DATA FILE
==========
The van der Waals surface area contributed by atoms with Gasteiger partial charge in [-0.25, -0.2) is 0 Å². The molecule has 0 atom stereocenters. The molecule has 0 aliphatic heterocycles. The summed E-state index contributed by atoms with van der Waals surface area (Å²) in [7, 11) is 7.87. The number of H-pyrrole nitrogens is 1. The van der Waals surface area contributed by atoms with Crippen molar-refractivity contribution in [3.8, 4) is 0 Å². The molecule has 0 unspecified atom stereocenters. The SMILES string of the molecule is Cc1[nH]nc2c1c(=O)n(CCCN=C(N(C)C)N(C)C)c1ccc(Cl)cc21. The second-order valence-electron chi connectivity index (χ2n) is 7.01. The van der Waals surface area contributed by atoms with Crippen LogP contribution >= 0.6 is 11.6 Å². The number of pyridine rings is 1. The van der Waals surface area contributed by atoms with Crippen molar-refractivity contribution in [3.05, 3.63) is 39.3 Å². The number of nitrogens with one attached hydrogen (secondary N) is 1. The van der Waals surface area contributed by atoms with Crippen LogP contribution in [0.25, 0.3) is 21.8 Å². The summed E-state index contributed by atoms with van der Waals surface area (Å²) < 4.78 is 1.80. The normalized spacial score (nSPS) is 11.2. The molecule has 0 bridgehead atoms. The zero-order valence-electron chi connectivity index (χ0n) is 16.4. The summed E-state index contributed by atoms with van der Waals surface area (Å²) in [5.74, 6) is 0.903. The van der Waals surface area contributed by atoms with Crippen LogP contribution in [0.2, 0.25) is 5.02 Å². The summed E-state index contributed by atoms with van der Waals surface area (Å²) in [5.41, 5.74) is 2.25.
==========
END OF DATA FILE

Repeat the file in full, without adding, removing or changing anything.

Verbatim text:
The van der Waals surface area contributed by atoms with Gasteiger partial charge in [-0.25, -0.2) is 0 Å². The molecule has 0 atom stereocenters. The molecule has 0 aliphatic heterocycles. The summed E-state index contributed by atoms with van der Waals surface area (Å²) in [7, 11) is 7.87. The number of H-pyrrole nitrogens is 1. The van der Waals surface area contributed by atoms with Crippen molar-refractivity contribution in [3.8, 4) is 0 Å². The molecule has 0 unspecified atom stereocenters. The SMILES string of the molecule is Cc1[nH]nc2c1c(=O)n(CCCN=C(N(C)C)N(C)C)c1ccc(Cl)cc21. The second-order valence-electron chi connectivity index (χ2n) is 7.01. The van der Waals surface area contributed by atoms with Crippen LogP contribution >= 0.6 is 11.6 Å². The number of pyridine rings is 1. The van der Waals surface area contributed by atoms with Crippen molar-refractivity contribution in [3.05, 3.63) is 39.3 Å². The number of nitrogens with one attached hydrogen (secondary N) is 1. The van der Waals surface area contributed by atoms with Crippen LogP contribution in [0.25, 0.3) is 21.8 Å². The summed E-state index contributed by atoms with van der Waals surface area (Å²) < 4.78 is 1.80. The normalized spacial score (nSPS) is 11.2. The molecule has 0 bridgehead atoms. The zero-order valence-electron chi connectivity index (χ0n) is 16.4. The summed E-state index contributed by atoms with van der Waals surface area (Å²) in [5.74, 6) is 0.903. The van der Waals surface area contributed by atoms with Crippen LogP contribution in [0.2, 0.25) is 5.02 Å². The summed E-state index contributed by atoms with van der Waals surface area (Å²) in [5.41, 5.74) is 2.25.